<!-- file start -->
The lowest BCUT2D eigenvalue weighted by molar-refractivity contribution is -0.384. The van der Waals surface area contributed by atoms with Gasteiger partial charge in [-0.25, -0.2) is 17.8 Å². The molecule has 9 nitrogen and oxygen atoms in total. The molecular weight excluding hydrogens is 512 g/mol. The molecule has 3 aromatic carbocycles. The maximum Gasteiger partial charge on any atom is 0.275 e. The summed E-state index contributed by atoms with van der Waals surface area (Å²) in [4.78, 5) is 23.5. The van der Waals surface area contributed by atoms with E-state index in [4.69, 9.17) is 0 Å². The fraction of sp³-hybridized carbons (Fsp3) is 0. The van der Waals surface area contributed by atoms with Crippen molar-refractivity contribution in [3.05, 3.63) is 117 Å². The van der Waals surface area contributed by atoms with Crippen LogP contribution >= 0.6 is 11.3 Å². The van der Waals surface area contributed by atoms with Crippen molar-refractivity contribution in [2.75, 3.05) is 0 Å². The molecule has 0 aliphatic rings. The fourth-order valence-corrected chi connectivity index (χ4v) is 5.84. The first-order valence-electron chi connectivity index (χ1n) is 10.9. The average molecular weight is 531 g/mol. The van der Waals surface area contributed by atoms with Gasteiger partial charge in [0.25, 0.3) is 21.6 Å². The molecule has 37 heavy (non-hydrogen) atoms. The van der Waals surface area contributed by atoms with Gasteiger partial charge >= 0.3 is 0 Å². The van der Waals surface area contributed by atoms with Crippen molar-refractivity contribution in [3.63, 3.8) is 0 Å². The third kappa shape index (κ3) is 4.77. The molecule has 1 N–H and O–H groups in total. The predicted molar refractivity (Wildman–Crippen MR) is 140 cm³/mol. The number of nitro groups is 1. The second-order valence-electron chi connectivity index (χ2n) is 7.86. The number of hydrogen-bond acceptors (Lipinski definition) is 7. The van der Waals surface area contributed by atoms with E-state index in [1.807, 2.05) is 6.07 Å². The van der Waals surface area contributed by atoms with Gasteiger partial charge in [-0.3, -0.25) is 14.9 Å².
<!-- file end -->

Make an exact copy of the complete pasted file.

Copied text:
The lowest BCUT2D eigenvalue weighted by molar-refractivity contribution is -0.384. The van der Waals surface area contributed by atoms with Gasteiger partial charge in [-0.25, -0.2) is 17.8 Å². The molecule has 9 nitrogen and oxygen atoms in total. The molecular weight excluding hydrogens is 512 g/mol. The molecule has 3 aromatic carbocycles. The maximum Gasteiger partial charge on any atom is 0.275 e. The summed E-state index contributed by atoms with van der Waals surface area (Å²) in [4.78, 5) is 23.5. The van der Waals surface area contributed by atoms with E-state index in [4.69, 9.17) is 0 Å². The fraction of sp³-hybridized carbons (Fsp3) is 0. The van der Waals surface area contributed by atoms with Crippen molar-refractivity contribution in [3.05, 3.63) is 117 Å². The van der Waals surface area contributed by atoms with Crippen LogP contribution >= 0.6 is 11.3 Å². The van der Waals surface area contributed by atoms with Crippen molar-refractivity contribution in [2.75, 3.05) is 0 Å². The molecule has 0 aliphatic rings. The fourth-order valence-corrected chi connectivity index (χ4v) is 5.84. The first-order valence-electron chi connectivity index (χ1n) is 10.9. The average molecular weight is 531 g/mol. The van der Waals surface area contributed by atoms with Gasteiger partial charge in [0.25, 0.3) is 21.6 Å². The molecule has 37 heavy (non-hydrogen) atoms. The van der Waals surface area contributed by atoms with Gasteiger partial charge >= 0.3 is 0 Å². The van der Waals surface area contributed by atoms with Crippen molar-refractivity contribution in [3.63, 3.8) is 0 Å². The third kappa shape index (κ3) is 4.77. The molecule has 1 N–H and O–H groups in total. The predicted molar refractivity (Wildman–Crippen MR) is 140 cm³/mol. The number of nitro groups is 1. The second-order valence-electron chi connectivity index (χ2n) is 7.86. The number of hydrogen-bond acceptors (Lipinski definition) is 7. The van der Waals surface area contributed by atoms with E-state index in [1.807, 2.05) is 6.07 Å². The van der Waals surface area contributed by atoms with Gasteiger partial charge in [-0.3, -0.25) is 14.9 Å².